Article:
This month, the Supreme Court delivered its Advisory Opinion on the issue raised above, in which the majority view supported progressive realisation of the gender equity rule and whereas a dissenting view in the minority argued for immediate realisation of the constitutional rule. The four Supreme Court judges in majority namely Justices Tunoi, Ojwang, Wanjala, Ndungu were of the opinion that the gender equity principle in Article 81(b) of the Constitution is a statement of aspiration and would only transform into a specific, enforceable right after it is supported by a concrete normative provision.

In arriving at this majority view, the following statement was made:

“The word “shall” in our perception, will translate to immediate command only where the task in question is a cut-and-dried one, executed as it is without further moulding or preparation, and where the subject is inherently disposable by action emanating from a single agency.”

Read the rest of this article on the CIPIT Law Blog here.

Intellectual Property in ICT: The Challenge of Changing Perceptions Among Start-ups in Kenya

iHub Research Study on IP in ICT Kenya

Blame ought to be directed to African startups for patenting things that can easily be discovered by competitors and failing to keep them as trade secrets. – Cisco Senior Vice President, Howard Charney.

Recently iHub Research released an insightful report titled “Intellectual Property in Technological Innovations: Perceptions from Tech Start-ups in Kenyan ICT Hubs”, which is available online here.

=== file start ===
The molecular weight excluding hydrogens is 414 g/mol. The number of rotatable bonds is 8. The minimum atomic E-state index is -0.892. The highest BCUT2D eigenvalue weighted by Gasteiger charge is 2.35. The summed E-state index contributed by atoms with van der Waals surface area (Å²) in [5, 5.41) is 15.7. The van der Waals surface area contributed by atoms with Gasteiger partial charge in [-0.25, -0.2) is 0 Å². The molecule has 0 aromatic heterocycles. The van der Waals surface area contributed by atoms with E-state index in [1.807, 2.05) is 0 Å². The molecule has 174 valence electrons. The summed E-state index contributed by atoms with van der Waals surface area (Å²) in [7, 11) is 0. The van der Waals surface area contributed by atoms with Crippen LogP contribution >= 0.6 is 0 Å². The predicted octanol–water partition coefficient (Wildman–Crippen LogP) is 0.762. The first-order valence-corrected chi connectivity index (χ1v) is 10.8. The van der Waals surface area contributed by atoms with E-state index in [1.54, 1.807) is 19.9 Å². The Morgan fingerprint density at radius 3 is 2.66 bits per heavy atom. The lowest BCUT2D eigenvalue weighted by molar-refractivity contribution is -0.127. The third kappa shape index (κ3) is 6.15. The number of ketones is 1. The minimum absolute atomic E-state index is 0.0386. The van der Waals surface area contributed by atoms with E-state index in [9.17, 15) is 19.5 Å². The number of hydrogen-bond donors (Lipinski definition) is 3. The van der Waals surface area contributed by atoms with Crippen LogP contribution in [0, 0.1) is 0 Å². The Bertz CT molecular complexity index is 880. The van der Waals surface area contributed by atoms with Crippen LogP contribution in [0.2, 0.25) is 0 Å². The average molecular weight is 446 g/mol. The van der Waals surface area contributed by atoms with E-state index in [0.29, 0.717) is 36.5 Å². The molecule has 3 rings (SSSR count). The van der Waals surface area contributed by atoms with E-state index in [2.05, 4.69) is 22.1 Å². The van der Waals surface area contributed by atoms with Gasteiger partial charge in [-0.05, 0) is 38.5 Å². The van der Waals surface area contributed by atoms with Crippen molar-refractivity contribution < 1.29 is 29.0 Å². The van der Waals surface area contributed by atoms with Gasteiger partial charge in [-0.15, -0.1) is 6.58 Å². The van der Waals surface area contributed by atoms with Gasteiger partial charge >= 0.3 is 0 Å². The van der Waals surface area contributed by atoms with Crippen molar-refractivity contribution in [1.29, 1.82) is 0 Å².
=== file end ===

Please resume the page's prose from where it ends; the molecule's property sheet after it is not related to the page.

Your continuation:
The 45-page report published in late November 2012 was the result of an exploratory research with 15 tech startups through in-depth interviews. Here are some of the findings:

1. Only 7% of respondents understand the processes of IP protection and where to go for advice/help and other IP-related services.

2. Over 60% of respondents believe that IP-related information and/or services are difficult to understand, expensive, tedious and in most cases not readily available.

3. Out of the 87% of respondents who claimed to know where to go to seek IP services, 77% of them named KIPI as their first port of call, followed by KECOBO and CIPIT both at 8%.

4. None of the respondents had taken any step to file a patent for their ICT-based innovations despite 87% of them having their products readily available in the Kenyan market.

5. Over 67% of the respondents have not seriously considered copyright protection for their tech innovations with the majority saying “they have not really thought about the whole process and were working on growing their brand first”

6. Over 93% of the respondents had not considered trade secrets protection for their tech innovations largely because they did not understand the process.

7. Over 67% of the respondents have not registered their tech products’ names and logos as trademarks largely due to what the report describes as ‘small company syndrome’, which is defined as the perception that the trademark system is a preserve of the ‘big companies’ that have huge financial backing and can afford to protect their IP way beyond their local jurisdiction. There was also the perception that ‘trademarking’ was ‘not a vital and necessary step in their business structure.’